In the 22 years that I've lived in Bangalore, I have crossed the thresholds of only 2 houses. The first one, I stayed in for about 18 years. After having lived in the second one for about 4 years, it was time for me to get going from home. First it was the job @ Mangalore and Bhubaneshwar (!) and then came Lucknow. Summer internship after the end of the first year was something I was keenly looking forward to. The location - Mumbai.. I'll avoid the cliches describing it.
My personal take on going into a new place, is that there is so much to be discovered, that all you need is to hear from someone that it is a great place to be in. The rest should be discovered and felt by you, only on reaching - be as underprepared as one would want to be.
After a short drive in one of the many dark Mumbai cabs, that reduced the weight of my wallet significantly, I was left facing the entrance of the hostel.
Excuse my grey cells for not being able to remember the hostel's name. Day 13's sun rose and with him he brought his call for the rest of Mumbai to wake up. I turned to the right and noticed that it had already been 2 days since I started paying host to Sandy. Shortly, we would undergo a short 2 month transformation into paper characters from Steinbeck's 'Tortilla Flat' - Sandy would be Pablo and I would be Pilon!!
I guess its time to introduce Shanthamma now. Shanthamma would turn up every day only minutes before the sun's direct rays hit my face. She would bring along with her, the little ones of hers. I had no complains. Though there wasn't much work to do in the mornings (she preferred to work when both Sandy and me had left for office), the room sure could use some help regards churning the airs. And that's precisely what Shanthamma did, apart from bringing in small little piles of dust into the room while making vain attempts at cleaning that which was already inside.
The chemistry, or the lack of it really, was clearly visible from the first day she started coming. The chemistry between her and Sandy! Even the few minutes that she tried to exist in the room had to be interspersed with Sandy's constantly grumbling and asking her to maintain distance when in the room. The initial feeling of irritation at being disturbed by such noise in the morning, from both sources, gave way to a more motherly-in-law feeling in me. Shanthamma, inspite of being a mother was still young. I mentioned that to Sandy and tried reasoning with him the possibilities that he could look into between him and Shanthamma. No such attempts did I try when it came to her. I thought that she had to be clearly shown her place around me. I wasn't going to speak to her so easily. Days went on. Sandy continued to come early, I continued to go late, and Shanthamma did her usual stuff every day.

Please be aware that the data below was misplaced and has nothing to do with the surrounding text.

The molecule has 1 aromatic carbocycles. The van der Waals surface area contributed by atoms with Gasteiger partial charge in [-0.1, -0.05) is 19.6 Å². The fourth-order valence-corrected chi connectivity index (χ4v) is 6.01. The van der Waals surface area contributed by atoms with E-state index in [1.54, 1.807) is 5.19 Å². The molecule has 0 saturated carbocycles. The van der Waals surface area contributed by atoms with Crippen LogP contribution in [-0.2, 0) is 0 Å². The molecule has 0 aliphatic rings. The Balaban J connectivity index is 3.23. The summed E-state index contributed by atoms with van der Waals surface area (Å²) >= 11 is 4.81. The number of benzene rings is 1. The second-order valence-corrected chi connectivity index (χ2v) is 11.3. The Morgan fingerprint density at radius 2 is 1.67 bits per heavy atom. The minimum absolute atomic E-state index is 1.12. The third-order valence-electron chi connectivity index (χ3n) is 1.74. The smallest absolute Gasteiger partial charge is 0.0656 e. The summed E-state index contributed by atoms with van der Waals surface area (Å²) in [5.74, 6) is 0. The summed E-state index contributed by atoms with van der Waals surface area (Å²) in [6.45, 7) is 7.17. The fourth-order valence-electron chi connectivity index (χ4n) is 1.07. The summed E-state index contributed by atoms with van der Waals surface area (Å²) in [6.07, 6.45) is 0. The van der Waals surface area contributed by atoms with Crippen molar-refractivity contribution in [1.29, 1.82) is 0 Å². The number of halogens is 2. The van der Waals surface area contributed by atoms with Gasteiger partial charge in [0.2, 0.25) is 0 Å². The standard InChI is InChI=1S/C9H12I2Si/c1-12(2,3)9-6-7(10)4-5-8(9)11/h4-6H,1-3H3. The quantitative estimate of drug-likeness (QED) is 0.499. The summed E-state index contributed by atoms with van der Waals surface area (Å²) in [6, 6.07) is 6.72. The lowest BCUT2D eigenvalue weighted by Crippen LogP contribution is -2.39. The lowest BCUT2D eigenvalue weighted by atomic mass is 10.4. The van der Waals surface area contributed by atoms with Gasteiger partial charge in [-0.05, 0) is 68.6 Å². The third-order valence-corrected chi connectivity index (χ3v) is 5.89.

Things took a bad turn between Sandy and her, on one not-so-fine Sunday. The dust that she had raised got a little too close for Sandy's comfort and he stood up in anger. Shanthamma hadn't seen him in such form earlier. What they shared before was only bad chemistry I thought. There was more to it than what the eye saw. Should I intervene and tell Sandy that though I didn't speak up for Shanthamma, she still deserved respect, I wondered. The mind is a slow thing at times. Had I reacted, I believe there could have been a better ending to this story, a happier one! It wasn't to be! Veiled under the morning's grogginess, waiting for the previous night's high to ebb away, I took too much time to react. Shanthamma was faster. In a jiffy she decided never to return and took flight from the room. The quickness in her, and the drained fullness in her eye conveyed it all to me and Sandy - she would never return to Room 341 of that hostel.
And as she left the room, all that Sandy and me were left of her, were a few feathers, wrestled out of control from her wings, by the ceiling fan close to the window. They say that a dove symbolizes peace. If that's even partly true, all that Sandy and me, the paisanos of room 341, were left with were a piece of what Shanthamma symbolized.